St. Louis lawyer couple who aimed guns at BLM protesters plead not guilty to charges

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The gun-toting St. Louis couple who aimed their weapons at Black Lives Matter protesters marching past their mansion in June have pleaded not guilty to charges.

Mark, 63, and Patricia McCloskey, 61, both lawyers, pleaded not guilty to two felony charges of unlawful use of a weapon and tampering with evidence in a brief hearing on Wednesday. 

The couple was indicted by a St. Louis grand jury last week and they are due back in court on October 28.

St. Louis Circuit Attorney Kim Gardner originally filed the weapons charge in July and the grand jury added the evidence tampering charge.

St. Louis couple Mark and Patricia McCloskey, both lawyers, pleaded not guilty to two felony charges of unlawful use of a weapon and tampering with evidence on Wednesday. The couple pictured leaving their court hearing Wednesday

The McCloskeys became the target of national media attention in the summer after they emerged from their $1.15 million mansion, in Portland Place, with guns on the night of June 28 when a procession of protesters veered onto their private street

The McCloskeys became the target of national media attention in the summer after they emerged from their $1.15 million mansion, in Portland Place, with guns on the night of June 28 when a procession of protesters veered onto their private street

According to the indictment a semiautomatic pistol was altered in a way that ‘obstructed the prosecution of Patricia McClosekey’ on the weapons charge.

Prosecutors say Patricia tampered with her pistol to ‘impair and obstruct’ aspects of the case before the gun was given authorities. 

The McCloskeys declined to comment following the hearing.

Their lawyer Joel Schwartz slammed the case as a waste of resources as the city has seen more than 200 homicides this year.

‘The fact that Kim Gardner and the Circuit Attorney’s Office has chosen to use their judicial resources to prosecute the McCloskeys who are clearly innocent of any crime, committed not crime whatsoever, is sort of a travesty,’ Schwartz said.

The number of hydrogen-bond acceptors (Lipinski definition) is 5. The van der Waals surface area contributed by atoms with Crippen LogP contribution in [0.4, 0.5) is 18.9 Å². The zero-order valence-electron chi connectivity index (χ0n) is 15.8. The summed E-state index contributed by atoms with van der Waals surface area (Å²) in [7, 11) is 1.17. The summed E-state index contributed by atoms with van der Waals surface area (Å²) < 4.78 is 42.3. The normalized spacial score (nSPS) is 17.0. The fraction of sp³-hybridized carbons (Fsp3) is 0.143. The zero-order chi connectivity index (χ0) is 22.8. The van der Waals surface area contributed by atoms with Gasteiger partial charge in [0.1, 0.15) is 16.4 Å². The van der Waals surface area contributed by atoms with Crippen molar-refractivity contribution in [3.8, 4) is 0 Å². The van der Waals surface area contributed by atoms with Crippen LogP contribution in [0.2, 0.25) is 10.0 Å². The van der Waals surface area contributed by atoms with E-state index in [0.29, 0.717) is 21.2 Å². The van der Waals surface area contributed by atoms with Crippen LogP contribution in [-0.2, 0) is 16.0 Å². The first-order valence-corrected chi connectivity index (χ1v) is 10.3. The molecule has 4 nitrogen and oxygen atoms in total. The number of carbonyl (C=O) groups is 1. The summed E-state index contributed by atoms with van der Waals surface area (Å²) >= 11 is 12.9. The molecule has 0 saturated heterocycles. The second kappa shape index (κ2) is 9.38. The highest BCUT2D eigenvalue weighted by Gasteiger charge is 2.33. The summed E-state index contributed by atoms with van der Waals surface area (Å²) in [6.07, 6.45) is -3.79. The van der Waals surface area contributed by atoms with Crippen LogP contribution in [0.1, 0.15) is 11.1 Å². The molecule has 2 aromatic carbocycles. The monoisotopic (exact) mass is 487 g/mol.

He also called the case a ‘political prosecution’, noting Kim Gardner included the case in her campaign advertisements ahead of the Democratic primary in August.  

‘It’s time to remove the noise. It’s time to remove the politics from this particular case. Deal with the facts. The facts speak for themselves. The facts will indicate that neither Patricia nor Mark McCloskey committed any offense,’ Schwartz added.

The McCloskeys declined comment after Wednesday's hearing. Pictured leaving court after entering their not guilty pleas

The McCloskeys declined comment after Wednesday’s hearing. Pictured leaving court after entering their not guilty pleas

Following the June protest the couple claimed their were defending themselves. Mark McCloskey said he feared for his life seeing the protesters inundate the neighborhood

Following the June protest the couple claimed their were defending themselves. Mark McCloskey said he feared for his life seeing the protesters inundate the neighborhood

Patricia McCloskey pictured wearing a 'Women for Trump' pin Mark McCloskey pictured wearing a 'Gun Owners for Trump' pin

The couple sported pins on their suits declaring their support for President Donald Trump. The pair also spoke on video on opening night of the Republican National Convention and say they talked to Trump ‘semi-frequently’

He said that the McCloseys have spoken to President Donald Trump and the president ‘contacts them semi-frequently’ but did not elaborate further.

The duo were seen leaving court sporting pins on their suits that supported the president saying ‘Women for Trump’ and ‘Gun Owners for Trump’. They also spoke on video on opening night of the Republican National Convention.

The McCloskeys have blamed the ‘leftist’ Democrats in St. Louis for their plight and have become folk heroes among some conservatives. 

Missouri Gov. Mike Parson has defended their right to protect their home and said he will pardon them if they are convicted.

Mark McCloskey expressed anger at the criminal charges after a brief court hearing last week.

‘Every single human being that was in front of my house was a criminal trespasser,’ McCloskey said. ‘They broke down our gate. They trespassed on our property. Not a single one of those people is now charged with anything. We’re charged with felonies that could cost us four years of our lives and our law licenses.’